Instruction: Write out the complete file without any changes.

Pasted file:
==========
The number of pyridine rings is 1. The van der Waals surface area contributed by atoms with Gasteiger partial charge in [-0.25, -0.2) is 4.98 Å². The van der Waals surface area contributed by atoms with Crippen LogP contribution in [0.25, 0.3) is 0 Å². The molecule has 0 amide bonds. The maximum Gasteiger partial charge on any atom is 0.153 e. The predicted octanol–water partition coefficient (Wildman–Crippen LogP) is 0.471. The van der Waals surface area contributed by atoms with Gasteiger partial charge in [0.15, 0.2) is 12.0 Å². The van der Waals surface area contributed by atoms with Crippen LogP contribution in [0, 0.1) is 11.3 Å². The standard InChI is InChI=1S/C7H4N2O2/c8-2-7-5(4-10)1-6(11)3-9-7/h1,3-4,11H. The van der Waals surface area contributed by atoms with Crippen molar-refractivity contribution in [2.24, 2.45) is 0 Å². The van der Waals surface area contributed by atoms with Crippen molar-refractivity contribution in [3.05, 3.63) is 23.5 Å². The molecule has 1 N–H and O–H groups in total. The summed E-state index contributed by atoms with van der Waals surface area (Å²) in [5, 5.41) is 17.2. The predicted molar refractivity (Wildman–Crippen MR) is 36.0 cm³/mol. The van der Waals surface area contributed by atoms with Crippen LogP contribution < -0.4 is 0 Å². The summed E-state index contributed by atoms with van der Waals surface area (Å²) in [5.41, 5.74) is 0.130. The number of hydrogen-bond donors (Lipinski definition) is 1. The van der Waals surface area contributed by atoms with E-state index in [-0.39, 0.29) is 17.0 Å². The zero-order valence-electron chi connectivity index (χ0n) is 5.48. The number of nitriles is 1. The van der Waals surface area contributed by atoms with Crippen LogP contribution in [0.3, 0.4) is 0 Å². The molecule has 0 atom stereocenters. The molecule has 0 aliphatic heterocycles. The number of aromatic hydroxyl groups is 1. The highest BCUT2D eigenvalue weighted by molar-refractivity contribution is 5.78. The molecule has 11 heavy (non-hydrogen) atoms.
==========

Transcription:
The number of pyridine rings is 1. The van der Waals surface area contributed by atoms with Gasteiger partial charge in [-0.25, -0.2) is 4.98 Å². The van der Waals surface area contributed by atoms with Crippen LogP contribution in [0.25, 0.3) is 0 Å². The molecule has 0 amide bonds. The maximum Gasteiger partial charge on any atom is 0.153 e. The predicted octanol–water partition coefficient (Wildman–Crippen LogP) is 0.471. The van der Waals surface area contributed by atoms with Gasteiger partial charge in [0.15, 0.2) is 12.0 Å². The van der Waals surface area contributed by atoms with Crippen LogP contribution in [0, 0.1) is 11.3 Å². The standard InChI is InChI=1S/C7H4N2O2/c8-2-7-5(4-10)1-6(11)3-9-7/h1,3-4,11H. The van der Waals surface area contributed by atoms with Crippen molar-refractivity contribution in [2.24, 2.45) is 0 Å². The van der Waals surface area contributed by atoms with Crippen molar-refractivity contribution in [3.05, 3.63) is 23.5 Å². The molecule has 1 N–H and O–H groups in total. The summed E-state index contributed by atoms with van der Waals surface area (Å²) in [5, 5.41) is 17.2. The predicted molar refractivity (Wildman–Crippen MR) is 36.0 cm³/mol. The van der Waals surface area contributed by atoms with Crippen LogP contribution < -0.4 is 0 Å². The summed E-state index contributed by atoms with van der Waals surface area (Å²) in [5.41, 5.74) is 0.130. The number of hydrogen-bond donors (Lipinski definition) is 1. The van der Waals surface area contributed by atoms with E-state index in [-0.39, 0.29) is 17.0 Å². The zero-order valence-electron chi connectivity index (χ0n) is 5.48. The number of nitriles is 1. The van der Waals surface area contributed by atoms with Crippen LogP contribution in [0.3, 0.4) is 0 Å². The molecule has 0 atom stereocenters. The molecule has 0 aliphatic heterocycles. The number of aromatic hydroxyl groups is 1. The highest BCUT2D eigenvalue weighted by molar-refractivity contribution is 5.78. The molecule has 11 heavy (non-hydrogen) atoms.